Houston’s “Prince of Parties” has died. Jackson Hicks, the always-elegant, A-list caterer to Houston’s most posh parties, passed away on Saturday, April 25. He was 73.
Hicks was on a walk in Montrose with his partner, Milton Townsend, on Saturday when he collapsed in the driveway of former Houston Mayor Annise Parker, his neighbor, Parker told the Houston Chronicle. Hicks never regained consciousness.
The dapper Hicks was a fixture of Houston society for more than 30 years, beloved and sought-after for the ornate style he brought to galas and private parties. (Indeed, it was common to walk into an event and instantly recognize it as “a Jackson.”) Myriad celebrities, foreign dignitaries, and even royalty enjoyed his opulent offerings. Hicks’ firm, Jackson & Company, was the exclusive caterer of the Corinthian, the lavish downtown event venue for 15 years.
Hicks launched his career working in boutique high-end wine retailers, after attending Baylor University. Clients took note of his adventurous approach to food and wine parings and soon sought his advice for organizing the details of their own parties and events, according to his company bio. Soon, he opened the doors to Jackson & Company.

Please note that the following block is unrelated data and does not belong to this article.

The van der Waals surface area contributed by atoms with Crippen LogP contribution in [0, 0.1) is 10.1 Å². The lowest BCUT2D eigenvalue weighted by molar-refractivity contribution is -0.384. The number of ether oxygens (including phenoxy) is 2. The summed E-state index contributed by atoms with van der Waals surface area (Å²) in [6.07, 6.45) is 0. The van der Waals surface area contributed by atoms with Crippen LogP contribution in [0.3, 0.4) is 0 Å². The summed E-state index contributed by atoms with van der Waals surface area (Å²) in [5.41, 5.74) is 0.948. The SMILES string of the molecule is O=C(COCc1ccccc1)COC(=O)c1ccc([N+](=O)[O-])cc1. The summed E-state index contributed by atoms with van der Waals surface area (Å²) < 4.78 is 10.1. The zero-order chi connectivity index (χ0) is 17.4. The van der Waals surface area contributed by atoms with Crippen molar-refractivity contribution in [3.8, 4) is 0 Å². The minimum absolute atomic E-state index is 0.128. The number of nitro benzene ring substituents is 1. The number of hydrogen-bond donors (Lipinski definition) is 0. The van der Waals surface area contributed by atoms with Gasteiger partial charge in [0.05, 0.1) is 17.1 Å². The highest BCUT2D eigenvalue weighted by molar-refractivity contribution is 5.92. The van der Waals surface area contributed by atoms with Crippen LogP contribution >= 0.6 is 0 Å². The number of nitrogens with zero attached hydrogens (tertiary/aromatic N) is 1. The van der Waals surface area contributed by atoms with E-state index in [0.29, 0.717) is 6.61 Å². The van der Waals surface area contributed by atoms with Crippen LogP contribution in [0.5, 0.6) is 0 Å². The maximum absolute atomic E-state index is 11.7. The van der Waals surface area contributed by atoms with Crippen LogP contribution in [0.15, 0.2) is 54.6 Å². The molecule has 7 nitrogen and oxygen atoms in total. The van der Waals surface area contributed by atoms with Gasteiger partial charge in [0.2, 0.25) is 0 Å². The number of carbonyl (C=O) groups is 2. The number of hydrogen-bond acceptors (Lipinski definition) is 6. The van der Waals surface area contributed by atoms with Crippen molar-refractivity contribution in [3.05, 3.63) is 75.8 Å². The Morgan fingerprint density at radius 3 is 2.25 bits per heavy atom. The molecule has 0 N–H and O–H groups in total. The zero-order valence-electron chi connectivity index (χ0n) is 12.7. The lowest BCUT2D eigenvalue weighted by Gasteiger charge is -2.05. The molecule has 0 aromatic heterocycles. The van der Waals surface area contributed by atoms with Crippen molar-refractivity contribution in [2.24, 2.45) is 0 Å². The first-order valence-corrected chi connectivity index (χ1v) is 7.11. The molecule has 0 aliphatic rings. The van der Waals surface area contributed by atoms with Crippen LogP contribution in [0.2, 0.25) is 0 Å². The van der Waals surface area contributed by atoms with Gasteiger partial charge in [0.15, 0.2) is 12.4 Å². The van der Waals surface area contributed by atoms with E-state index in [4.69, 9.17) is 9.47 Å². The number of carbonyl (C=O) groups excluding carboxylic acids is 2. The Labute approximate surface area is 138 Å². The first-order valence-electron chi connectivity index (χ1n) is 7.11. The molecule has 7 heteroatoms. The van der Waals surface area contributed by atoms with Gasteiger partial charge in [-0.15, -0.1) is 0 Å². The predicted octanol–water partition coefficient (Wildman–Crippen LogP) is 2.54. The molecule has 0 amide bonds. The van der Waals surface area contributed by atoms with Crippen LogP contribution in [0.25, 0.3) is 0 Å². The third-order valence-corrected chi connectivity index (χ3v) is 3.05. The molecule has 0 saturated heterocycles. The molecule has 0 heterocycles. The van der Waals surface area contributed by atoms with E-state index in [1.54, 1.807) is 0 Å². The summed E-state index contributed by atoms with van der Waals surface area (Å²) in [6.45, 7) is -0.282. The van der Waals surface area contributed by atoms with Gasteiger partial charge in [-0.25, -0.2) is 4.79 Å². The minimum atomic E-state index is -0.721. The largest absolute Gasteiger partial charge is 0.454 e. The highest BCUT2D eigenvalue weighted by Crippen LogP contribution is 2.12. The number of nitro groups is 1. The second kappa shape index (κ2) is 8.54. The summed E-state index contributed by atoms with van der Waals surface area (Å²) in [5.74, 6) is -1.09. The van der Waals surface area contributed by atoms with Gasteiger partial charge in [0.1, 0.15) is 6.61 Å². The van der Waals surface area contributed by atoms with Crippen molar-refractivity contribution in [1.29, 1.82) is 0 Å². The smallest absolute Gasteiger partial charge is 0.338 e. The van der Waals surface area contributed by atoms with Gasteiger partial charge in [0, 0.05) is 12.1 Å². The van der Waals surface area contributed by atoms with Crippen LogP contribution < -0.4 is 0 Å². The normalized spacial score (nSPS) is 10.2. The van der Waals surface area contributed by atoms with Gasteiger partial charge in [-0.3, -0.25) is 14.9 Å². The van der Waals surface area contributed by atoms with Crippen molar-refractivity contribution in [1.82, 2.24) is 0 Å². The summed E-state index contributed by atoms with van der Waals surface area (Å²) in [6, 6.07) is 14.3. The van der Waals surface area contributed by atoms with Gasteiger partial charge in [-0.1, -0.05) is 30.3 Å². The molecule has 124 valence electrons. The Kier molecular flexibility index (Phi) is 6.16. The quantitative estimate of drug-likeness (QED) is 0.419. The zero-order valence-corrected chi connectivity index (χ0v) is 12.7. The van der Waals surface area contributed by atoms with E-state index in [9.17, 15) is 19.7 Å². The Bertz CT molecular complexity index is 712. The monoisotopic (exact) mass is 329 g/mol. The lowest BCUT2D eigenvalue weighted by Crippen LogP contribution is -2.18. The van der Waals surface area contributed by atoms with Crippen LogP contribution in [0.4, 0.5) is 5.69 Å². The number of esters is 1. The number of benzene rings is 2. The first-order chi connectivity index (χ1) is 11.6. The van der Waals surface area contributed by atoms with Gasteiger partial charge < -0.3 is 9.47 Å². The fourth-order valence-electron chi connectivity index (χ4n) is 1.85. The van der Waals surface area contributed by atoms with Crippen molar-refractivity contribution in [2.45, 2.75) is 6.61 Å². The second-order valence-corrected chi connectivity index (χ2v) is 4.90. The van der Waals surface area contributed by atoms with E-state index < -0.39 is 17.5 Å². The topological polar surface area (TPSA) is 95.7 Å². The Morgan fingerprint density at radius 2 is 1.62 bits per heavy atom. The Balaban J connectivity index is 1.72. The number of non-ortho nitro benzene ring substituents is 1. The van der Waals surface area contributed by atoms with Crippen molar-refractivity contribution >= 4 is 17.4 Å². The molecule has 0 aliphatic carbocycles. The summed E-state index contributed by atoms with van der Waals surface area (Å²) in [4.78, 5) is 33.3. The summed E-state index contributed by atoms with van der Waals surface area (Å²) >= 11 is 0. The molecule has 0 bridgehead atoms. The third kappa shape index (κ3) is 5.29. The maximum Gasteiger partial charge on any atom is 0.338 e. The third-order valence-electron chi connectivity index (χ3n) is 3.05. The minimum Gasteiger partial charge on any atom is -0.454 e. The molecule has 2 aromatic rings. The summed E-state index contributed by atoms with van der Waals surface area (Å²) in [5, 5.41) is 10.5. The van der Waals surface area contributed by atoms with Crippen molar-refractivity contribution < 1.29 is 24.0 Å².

Hicks became fast friends with former President George H.W. Bush and first lady Barbara Bush. Not surprisingly, the Bushes tapped Jackson & Company to service the Barbara Bush Houston Literacy Foundation’s events, including a Celebration of Reading, according to the Chronicle.
He retired in 2017, having overseen and catered tens of thousands of parties, and split time between Houston and Woodstock, Vermont. Funeral arrangements have yet to be announced.
This is a developing story.